Having done so, the court then turns to the TTAB decision and the “ TTAB’s sporadic attempts at findings of fact.”  To make it easy for the reader, the decision discusses the evidence that convinced the TTAB to cancel the registration for thirty pages.  In reversing the TTAB,  Judge Kollar-Kotelly simply exposes the evidence to light and it disintegrates. For example, the linguistic testimony, as mentioned before, showed that Redskins was used only in reference to a football team and the survey results showed mixed evidence that was inconclusive, inadequate statistically, and indicated attitudes in the 1990’s, not the relevant period when the trademarks were first registered.  It is attitudes at the time of registration that are relevant, not attitudes in the late 1990’s. . The evidence used was inadequate for the result reported by the TTAB, but the Judge goes further by allowing the Pro-Football laches defense that the TTAB had dismissed.

     Laches is a very obvious equitable solution to this case. The defense was asserted by Pro-Football but was dismissed by the TTAB on the basis that a laches defense is unavailable in the context of a (Lanham Act) Section 2(a) petition for cancellation; particularly where “a public interest” is vindicated .

    The test for a laches defense was set out in the Courts Memorandum Decision of Dec. 11, 2000.” The doctrine of laches bars relief to “those who delay the assertion of their claims for an unreasonable time.”
  Laches is founded on the notion that “equity aids the vigilant and not those who slumber on their rights.” NAACP v. NAACP Legal Defense Fund, 753 F.2d. 131, 137 (D.C. Cir. 1985) There are three affirmative requirements. under the common law that are modified to fit the procedural posture of this case: (1)The Native Americans delayed substantially before commencing their challenge to the Redskins trademarks;  (2) The Native Americans were aware of the trademarks during the period of delay; and (3) Pro-Football’s ongoing development of goodwill during the period of delay engendered a reliance interest in the preservation of the trademarks.

    The Court characterized the case as “undoubtedly a ‘test case’ that seeks to use federal trademark litigation to obtain social goals.”Trademark Trial and The problem, however, with this case is evidentiary. The Lanham Act has been on the books for many years and was in effect n 1967 when the trademarks were registered. By waiting so long to exercise their rights, Defendants made it difficult for any fact-finder to affirmatively state that in 1967 the trademarks were disparaging.”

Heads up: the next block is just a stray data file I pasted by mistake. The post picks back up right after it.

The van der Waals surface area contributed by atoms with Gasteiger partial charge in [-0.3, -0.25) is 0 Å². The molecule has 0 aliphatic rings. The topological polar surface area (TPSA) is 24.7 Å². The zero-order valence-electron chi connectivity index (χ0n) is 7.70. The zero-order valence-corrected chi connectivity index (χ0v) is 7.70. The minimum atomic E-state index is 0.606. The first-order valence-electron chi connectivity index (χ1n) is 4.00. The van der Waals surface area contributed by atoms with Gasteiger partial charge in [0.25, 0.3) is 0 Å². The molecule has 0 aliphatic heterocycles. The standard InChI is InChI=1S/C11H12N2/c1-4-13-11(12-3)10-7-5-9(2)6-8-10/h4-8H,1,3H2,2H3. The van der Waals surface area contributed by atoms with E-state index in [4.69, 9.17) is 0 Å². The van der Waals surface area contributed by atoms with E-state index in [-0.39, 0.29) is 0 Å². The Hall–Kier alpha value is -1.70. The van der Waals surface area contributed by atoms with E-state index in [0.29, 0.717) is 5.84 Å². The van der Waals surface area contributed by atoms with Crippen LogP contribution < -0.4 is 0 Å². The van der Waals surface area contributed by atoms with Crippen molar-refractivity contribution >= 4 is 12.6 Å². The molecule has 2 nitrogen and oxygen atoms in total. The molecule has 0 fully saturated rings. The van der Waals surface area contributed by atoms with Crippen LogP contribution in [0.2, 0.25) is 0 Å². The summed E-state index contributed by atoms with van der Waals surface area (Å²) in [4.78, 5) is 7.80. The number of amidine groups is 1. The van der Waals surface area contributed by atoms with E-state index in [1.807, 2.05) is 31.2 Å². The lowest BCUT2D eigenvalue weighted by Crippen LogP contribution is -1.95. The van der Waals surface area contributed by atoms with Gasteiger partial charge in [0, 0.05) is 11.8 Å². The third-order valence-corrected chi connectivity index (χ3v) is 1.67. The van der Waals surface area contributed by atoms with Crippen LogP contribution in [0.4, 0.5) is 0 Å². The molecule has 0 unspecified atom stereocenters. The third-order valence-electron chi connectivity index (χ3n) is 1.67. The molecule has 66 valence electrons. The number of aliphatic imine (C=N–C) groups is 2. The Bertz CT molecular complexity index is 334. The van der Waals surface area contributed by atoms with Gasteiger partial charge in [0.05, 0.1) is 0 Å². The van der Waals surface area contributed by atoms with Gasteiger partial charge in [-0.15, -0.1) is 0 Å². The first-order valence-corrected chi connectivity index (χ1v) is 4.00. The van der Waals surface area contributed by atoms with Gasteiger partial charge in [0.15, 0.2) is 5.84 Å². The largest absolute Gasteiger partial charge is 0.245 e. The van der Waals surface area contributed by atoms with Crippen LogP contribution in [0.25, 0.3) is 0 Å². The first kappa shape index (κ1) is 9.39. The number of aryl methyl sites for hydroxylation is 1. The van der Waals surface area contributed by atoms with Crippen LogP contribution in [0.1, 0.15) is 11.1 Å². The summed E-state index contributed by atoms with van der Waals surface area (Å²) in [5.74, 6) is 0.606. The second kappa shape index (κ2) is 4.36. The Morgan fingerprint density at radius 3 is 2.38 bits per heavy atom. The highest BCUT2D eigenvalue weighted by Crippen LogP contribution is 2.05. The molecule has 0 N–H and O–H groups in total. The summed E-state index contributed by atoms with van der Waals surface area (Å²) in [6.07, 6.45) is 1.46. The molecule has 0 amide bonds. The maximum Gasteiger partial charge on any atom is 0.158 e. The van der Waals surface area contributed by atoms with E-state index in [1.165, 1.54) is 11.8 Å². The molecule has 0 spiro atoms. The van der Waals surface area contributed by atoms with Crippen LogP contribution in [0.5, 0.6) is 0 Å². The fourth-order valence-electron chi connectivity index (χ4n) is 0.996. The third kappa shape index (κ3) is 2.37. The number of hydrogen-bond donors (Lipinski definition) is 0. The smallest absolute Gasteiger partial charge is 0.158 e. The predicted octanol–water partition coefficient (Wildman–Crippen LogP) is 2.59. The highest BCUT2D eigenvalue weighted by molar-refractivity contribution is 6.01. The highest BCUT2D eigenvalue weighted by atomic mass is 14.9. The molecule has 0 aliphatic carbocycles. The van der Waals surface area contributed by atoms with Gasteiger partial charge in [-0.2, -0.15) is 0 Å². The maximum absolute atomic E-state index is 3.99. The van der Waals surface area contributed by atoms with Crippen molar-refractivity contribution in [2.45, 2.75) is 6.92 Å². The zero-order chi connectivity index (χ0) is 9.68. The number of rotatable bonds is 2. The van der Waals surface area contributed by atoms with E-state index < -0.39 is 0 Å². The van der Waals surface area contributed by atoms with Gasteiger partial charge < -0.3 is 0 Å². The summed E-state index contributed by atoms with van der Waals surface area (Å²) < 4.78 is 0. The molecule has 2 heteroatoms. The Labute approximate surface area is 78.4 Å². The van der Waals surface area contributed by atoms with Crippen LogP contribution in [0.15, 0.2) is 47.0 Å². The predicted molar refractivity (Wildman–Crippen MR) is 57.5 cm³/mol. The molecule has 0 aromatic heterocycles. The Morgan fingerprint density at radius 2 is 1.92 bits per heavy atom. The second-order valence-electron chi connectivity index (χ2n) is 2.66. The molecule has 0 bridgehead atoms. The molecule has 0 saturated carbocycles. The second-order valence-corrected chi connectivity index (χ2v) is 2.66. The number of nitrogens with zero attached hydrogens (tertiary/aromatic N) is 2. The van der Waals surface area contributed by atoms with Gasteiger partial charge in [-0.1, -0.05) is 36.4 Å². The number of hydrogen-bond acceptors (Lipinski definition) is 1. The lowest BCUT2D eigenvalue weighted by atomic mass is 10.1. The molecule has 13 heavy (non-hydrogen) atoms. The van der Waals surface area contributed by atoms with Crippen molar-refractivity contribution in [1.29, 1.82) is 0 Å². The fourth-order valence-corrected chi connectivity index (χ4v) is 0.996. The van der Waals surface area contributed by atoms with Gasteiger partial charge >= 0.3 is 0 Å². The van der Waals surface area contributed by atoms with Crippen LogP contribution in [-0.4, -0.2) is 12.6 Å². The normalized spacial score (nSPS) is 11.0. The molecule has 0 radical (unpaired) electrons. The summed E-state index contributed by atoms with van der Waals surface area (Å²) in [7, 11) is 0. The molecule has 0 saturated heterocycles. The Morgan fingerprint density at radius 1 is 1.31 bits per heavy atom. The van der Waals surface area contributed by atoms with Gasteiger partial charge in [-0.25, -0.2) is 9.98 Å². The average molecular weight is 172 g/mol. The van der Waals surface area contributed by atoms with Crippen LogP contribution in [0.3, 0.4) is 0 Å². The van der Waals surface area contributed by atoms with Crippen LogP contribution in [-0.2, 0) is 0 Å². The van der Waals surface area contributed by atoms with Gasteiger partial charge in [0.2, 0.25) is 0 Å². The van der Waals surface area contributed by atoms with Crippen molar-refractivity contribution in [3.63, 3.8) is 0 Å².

In this remarkable case, the rule of law has been applied to an important trademark case. We can rest assured that future decisions will be made according to the well established rules that govern the adjudication of intellectual property disputes, which should provide relief for the IP practitioner. .

Article Originally Published in the Trademark Journal.

A Big Week in Sports: Spring Training, NFL, Hockey, NBA, NCAA Tournament

It just occured to me that this may be the most sports intensive week of the year. Where no major championships are on the line, virtually every major sports enterprise is in the news.

First, the NCAA tournament selections will occur tomorrow and fans are eager to see if their team, mine being the Minnesota Gophers, will make the “Big Dance.” Thirty one of the sixty-eight selections are automatic and go conference champions like Belmont of the Ohio Valley Conference, Florida Gulf Coast of the Atlantic Sun Conference, Liberty of the Big South, and Harvard of the Ivy League. The first action is the play-in round with the bottom four automatic teams playing the bottom four at-large teams for tournament spots. The methodology for selecting the at-large teams is a convoluted statistical system that picks teams based on difficulty of schedule, big wins and stuff like that. I think is sounds very random. Because of that, my Gophers may just make it.

Second, we are near the end of baseball’s Spring Training and the World Baseball Classic. As for Spring Training, it is an interesting period but its relevance will disappear on April 1 when the real season starts. As for the World Baseball Classic, I must admit this event is gaining some traction with the media and, it is assumed, fans around the world. With Puerto Rico’s defeat of the USA team, my own interest in the outcome lagged, but my interest in the event increased as this will be a more important event as time goes by.